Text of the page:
So, what are the options to control AI development? Just two. Option 1 is having no control and option 2 to have a controlled development of AI.

But option 2 is not only to have a process of control but ensuring that the process is effective which requires making very tough decisions and making them on time. This last condition is difficult to fulfil. Hence many people think it may already be too late to deliver a matured AI, which will be human compatible, i.e., human friendly. Whichever means of controlling AI we apply, they will vary, depending on the agreed deadlines, available resources, organizational requirements, or legislative constraints. I have summarized these options in the next two sub-tabs.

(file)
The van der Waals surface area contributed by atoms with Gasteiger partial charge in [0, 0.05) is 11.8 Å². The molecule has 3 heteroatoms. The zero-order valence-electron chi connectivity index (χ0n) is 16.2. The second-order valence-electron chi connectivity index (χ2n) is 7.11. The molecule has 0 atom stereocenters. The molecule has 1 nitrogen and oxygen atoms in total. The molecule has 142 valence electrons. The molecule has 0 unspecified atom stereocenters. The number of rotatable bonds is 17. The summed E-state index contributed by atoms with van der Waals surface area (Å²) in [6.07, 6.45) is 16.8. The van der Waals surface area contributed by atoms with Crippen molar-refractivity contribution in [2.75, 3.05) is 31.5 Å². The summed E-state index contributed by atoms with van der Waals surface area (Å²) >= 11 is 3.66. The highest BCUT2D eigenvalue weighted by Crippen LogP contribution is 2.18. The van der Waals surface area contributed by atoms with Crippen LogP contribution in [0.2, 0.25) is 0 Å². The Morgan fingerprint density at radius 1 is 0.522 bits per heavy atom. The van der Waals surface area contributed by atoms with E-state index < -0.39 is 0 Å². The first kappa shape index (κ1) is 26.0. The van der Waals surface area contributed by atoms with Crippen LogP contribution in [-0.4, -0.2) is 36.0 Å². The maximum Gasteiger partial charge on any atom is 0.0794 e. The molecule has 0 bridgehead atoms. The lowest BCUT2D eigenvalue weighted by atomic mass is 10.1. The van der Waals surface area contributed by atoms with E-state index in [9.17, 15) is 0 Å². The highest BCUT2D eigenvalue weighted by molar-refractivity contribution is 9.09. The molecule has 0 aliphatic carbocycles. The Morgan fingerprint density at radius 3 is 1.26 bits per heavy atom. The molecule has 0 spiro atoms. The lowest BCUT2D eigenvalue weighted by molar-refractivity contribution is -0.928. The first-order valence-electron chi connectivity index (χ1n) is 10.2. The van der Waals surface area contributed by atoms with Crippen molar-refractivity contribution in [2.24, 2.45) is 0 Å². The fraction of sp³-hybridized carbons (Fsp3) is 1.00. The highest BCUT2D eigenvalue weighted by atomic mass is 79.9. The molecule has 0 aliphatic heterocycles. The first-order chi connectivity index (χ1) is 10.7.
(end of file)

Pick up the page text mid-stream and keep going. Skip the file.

Tony Czarnecki is the Managing Partner of Sustensis, a Think Tank on Civilisational Transition to Coexistence with Superintelligence. His latest book: ‘Prevail or Fail – a Civilisational Shift to the World of Transhumans’ is available on Amazon: https://www.amazon.co.uk/dp/B0C51RLW9B.